The Washington Football Team must overcome its young roster's occasional futility and a record that would have it buried in any other division. It's a good thing they have a quarterback who has overcome a lot worse.
Thanks in part to Alex Smith, Washington remains alive in the NFC East despite a 3-7 record. Smith has steadied the offense, and Washington faces a favorable schedule down the stretch. Of its last six games, only two come against teams with a winning record (10-0 Pittsburgh and 7-3 Seattle). The other four are a combined 14-26-1.
Of course, Washington's record suggests it's an easier game on those teams' schedules as well. This team could finish with four wins and a top-five pick or six wins, a division title and a home playoff game. Beating another 3-7 team Thursday (4:30 p.m. ET, Fox), the Dallas Cowboys, would help Washington's cause. Then again, Dallas has the easiest remaining schedule in the division, facing only one team (Baltimore) with a winning record. The Cowboys' final six opponents are a combined 21-37-2.
"We understand what the division is this year," Smith said. "We really need to live week to week. That's it. I mean, we don't need to be looking at the bigger picture or weeks down the line or anything like that."
Smith's wisdom will matter over the final six games. His experience, having started 163 games in his 14 seasons, has helped calm a young offensive skill group. Of Washington's top four receivers Sunday -- Terry McLaurin, Steven Sims Jr., Isaiah Wright and Cam Sims, all but McLaurin were undrafted. Cam Sims, in his third season, has been around the longest. He's now played 18 games and has 15 receptions -- nine in the past three games combined. Those four receivers have a combined 37 starts -- 24 by McLaurin.
"Sometimes being a rookie, I overthink," Wright said. "[It's] just little subtle conversations or helping me by telling me exactly what play it is so I don't have to think. The suggestions and pointers and pulling me aside helps slow me down because I'm not nervous."
Sunday, with Washington facing a second-and-8 from its own 5-yard line late in the third quarter, Smith's experience paid off. After reading the coverage, Smith abandoned the idea of throwing to his left side, as the play was designed. Instead, he saw the corner back off Cam Sims aligned outside to his right. He quickly tossed it to Sims, who gained 12 yards. It sustained a drive that consumed 7 minutes, 24 seconds and ended with a field goal.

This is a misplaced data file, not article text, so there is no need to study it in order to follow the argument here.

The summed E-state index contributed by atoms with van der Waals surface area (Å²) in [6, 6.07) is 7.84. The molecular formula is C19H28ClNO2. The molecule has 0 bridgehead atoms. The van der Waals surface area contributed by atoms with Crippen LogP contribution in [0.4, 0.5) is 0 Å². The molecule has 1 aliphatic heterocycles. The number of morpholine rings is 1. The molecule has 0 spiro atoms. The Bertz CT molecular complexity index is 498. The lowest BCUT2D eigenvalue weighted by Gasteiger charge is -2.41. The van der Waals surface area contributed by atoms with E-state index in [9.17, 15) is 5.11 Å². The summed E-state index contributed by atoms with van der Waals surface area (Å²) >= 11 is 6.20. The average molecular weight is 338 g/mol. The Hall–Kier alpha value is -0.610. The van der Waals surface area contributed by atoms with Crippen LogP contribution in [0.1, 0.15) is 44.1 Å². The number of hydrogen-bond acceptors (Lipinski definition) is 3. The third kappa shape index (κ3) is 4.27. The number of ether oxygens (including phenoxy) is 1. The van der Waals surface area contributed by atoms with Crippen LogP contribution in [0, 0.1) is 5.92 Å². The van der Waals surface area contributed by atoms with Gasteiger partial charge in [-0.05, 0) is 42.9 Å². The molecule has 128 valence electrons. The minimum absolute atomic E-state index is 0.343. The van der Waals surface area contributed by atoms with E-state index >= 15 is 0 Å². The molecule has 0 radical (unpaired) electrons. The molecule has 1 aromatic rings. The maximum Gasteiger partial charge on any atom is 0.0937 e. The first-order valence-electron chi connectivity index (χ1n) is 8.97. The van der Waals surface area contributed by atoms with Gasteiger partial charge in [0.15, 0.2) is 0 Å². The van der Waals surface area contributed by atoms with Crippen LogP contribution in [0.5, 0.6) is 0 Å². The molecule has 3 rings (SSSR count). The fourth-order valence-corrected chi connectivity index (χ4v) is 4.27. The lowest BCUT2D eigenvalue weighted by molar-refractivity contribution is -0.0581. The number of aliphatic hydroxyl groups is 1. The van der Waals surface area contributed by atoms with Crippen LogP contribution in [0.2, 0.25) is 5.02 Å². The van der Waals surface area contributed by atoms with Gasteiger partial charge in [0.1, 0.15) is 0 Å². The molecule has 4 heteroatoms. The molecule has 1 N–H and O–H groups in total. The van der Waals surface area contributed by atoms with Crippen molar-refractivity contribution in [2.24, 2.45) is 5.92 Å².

Washington coach Ron Rivera said he often hears offensive coordinator Scott Turner in the headset saying, "That's a heck of a decision."
"Those things are invaluable," Rivera said. "When they talk about that, the other quarterbacks in the room, they hear what's being said about those plays. The rest of the team will hear that. They'll know and will have trust in what Alex can do for us."
Washington has a running back (Antonio Gibson) who played mostly slot receiver in college and an offensive line that on Sunday used its third left tackle -- Morgan Moses, who moved over from the right side. The team went in a different direction at quarterback to open the season with Dwayne Haskins Jr., then benched him after four games. Kyle Allen started four games before getting hurt.
Perhaps Washington stumbled upon its best option in Smith.
In two starts, he has completed 55-of-80 passes for 556 yards, a touchdown and an interception. He won on Sunday for the first time since Nov. 11, 2018 -- one week before he broke his right fibula and tibia. Though he might not be as mobile as he used to be, Smith remains sharp mentally.
"He's always trying to figure out ways you can make it easier on us as receivers, make it easy on the whole offense and play complementary football," McLaurin said.
"Losing sucks, sometimes it's just miserable," Rivera said. "But coming in and looking back at those games and thinking about the progress we're making, the development that's happening and the growth you see, I'm optimistic about a lot of things. I'm optimistic about the direction we're heading. Are we where we want? No, not even close."
Some of that optimism for the future stems from the youth. But with youth often comes roller-coaster rides. That's where Smith's presence matters.
"Alex is a vet guy. Everything about him is professional. It's everything you want in a quarterback. That guy fought for his life," Steven Sims Jr. said. "He's just an inspiration. His whole story is an inspiration. I go hard just when he's back there. Regardless of who's back there, I go hard. But it's a different feeling when he's back there."